As the Trump administration repeals the U.S. Clean Power Plan, a new study from the University of Michigan underscores the urgency of reducing greenhouse gas emissions—from both environmental and economic perspectives.
For the U.S.'s most energy-hungry sectors—automotive and electricity—the study identifies timetables for action, after which the researchers say it will be too late to stave off a climate tipping point.
And the longer the nation waits, the more expensive it will be to move to cleaner technologies in those sectors—a finding that runs contrary to conventional economic thought because prices of solar, wind and battery technologies are rapidly falling, they say.
Steps outlined in the Clean Power Plan, as well as in the 2016 Paris climate accord, would not have been enough to meet the goal of keeping global temperature increase to 2 degrees Celsius by the end of this century, the study shows.
To achieve the 70-percent reduction target for carbon dioxide emissions used in the study, additional steps would be needed—and before 2023. The window for effective action could close that early.
"If we do not act to reduce greenhouse gas emissions forcefully prior to the 2020 election, costs to reduce emissions at a magnitude and timing consistent with averting dangerous human interference with the climate will skyrocket," said Steven Skerlos, U-M professor of mechanical engineering. "That will only make the inevitable shift to renewable energy less effective in maintaining a stable climate system throughout the lives of children already born."
Before Trump's reversal of both the domestic and international climate plans, the Intergovernmental Panel on Climate Change had recommended a 70-percent cut in carbon dioxide emissions from industrialized nations such as the U.S., where nearly half of emissions come from the electric and automotive sectors.
Using a custom, state-of-the-art model of these sectors, the researchers showed that the window for initiating additional climate action would close between 2023 and 2025 for the automotive sector and between 2023 and 2026 for the electric sector.
"That's true under even the most optimistic assumptions for clean technology advancements in vehicles and power plants," said study lead author Sarang Supekar, a mechanical engineering postdoctoral fellow at U-M.
Withdrawal from the accord and the EPA's plan to repeal the Clean Power Plan will only make the chances of achieving the goal more remote, the researchers say.
"In the absence of a government mandate, and if there is encouragement for coal to come back, then there's no way we can meet the target," Supekar said.
To arrive at their findings, Supekar and Skerlos calculated the future greenhouse gas contributions of the auto and power industries based on two approaches going forward—"business as usual" and "climate action." Their calculations relied on the lowest-cost technologies in each sector.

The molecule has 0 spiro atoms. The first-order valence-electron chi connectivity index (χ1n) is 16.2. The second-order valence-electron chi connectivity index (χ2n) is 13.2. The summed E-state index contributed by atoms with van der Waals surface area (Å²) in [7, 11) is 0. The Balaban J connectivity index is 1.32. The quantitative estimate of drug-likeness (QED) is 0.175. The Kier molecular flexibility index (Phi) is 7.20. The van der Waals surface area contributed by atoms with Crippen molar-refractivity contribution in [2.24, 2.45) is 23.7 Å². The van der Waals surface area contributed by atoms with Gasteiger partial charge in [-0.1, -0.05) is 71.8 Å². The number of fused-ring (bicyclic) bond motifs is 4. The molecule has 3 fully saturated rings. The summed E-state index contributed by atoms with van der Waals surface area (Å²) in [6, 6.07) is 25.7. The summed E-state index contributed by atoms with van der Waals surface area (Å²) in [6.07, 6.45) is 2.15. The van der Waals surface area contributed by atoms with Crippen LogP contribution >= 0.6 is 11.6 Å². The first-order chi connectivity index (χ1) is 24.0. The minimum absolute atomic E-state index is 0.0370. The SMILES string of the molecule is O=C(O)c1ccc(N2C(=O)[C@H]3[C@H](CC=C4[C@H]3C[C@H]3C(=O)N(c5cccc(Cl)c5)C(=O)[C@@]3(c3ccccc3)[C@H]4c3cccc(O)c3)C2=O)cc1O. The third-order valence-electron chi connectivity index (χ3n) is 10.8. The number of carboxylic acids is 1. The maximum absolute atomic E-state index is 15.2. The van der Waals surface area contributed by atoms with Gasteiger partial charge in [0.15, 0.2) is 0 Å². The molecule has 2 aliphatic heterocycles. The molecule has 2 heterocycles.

In the "business as usual" scenario, the auto industry followed its current rate of vehicle diversification—utilizing efficient internal combustion, electric and hybrid models, and the power sector utilized mostly natural gas and renewable plants. In the "climate action" scenario, those sectors relied on a greater percentage of cleaner automotive and power technologies to meet the IPCC climate goals.
"At some point, likely by 2023, you actually can't build the newer, cleaner power plants fast enough or sell enough fuel-efficient cars fast enough to be able to achieve the 70-percent target," Skerlos said.
Added Supekar, "The year-on-year emission reduction rate in such dramatic technology turnovers will exceed 5 percent after about 2020, which makes the 70-percent target infeasible for all practical purposes."
The analysis found no evidence to justify delaying climate action in the name of reducing technological costs, even under the most optimistic trajectories for improvement in fuels efficiencies, demand, and technology costs in the U.S. auto and electric sectors. In fact, the study found that waiting another four years to initiate measures on track with the 70 percent target would take the total cost for both sectors from about $38 billion a year to $65 billion a year.
"You could take this same model or a different model and arrive at different cost numbers using your own set of assumptions for "business as usual" or interests rates, for instance," Supekar said. "But the point is, regardless of whether the cost of climate action today is $38 billion or $100 billion, this cost will rise sharply in three to four years from now."
The IPCC has determined that in order to keep Earth's average temperature from rising more than 2 degrees Celsius above pre-industrial times by the end of the century, global greenhouse gas emissions must be reduced between 40 percent and 70 percent by 2050. The U.S. is the largest cumulative emitter of greenhouse gases, and the electric and auto industries account for nearly half of the country's annual output. Fossil fuel combustion accounts for 95 percent of those industries' emissions.
The study, "Analysis of Costs and Time Frame for Reducing CO2 Emissions by 70% in the U.S. Auto and Energy Sectors by 2050," is published in Environmental Science and Technology. It was funded by the U-M Energy Institute and the National Science Foundation.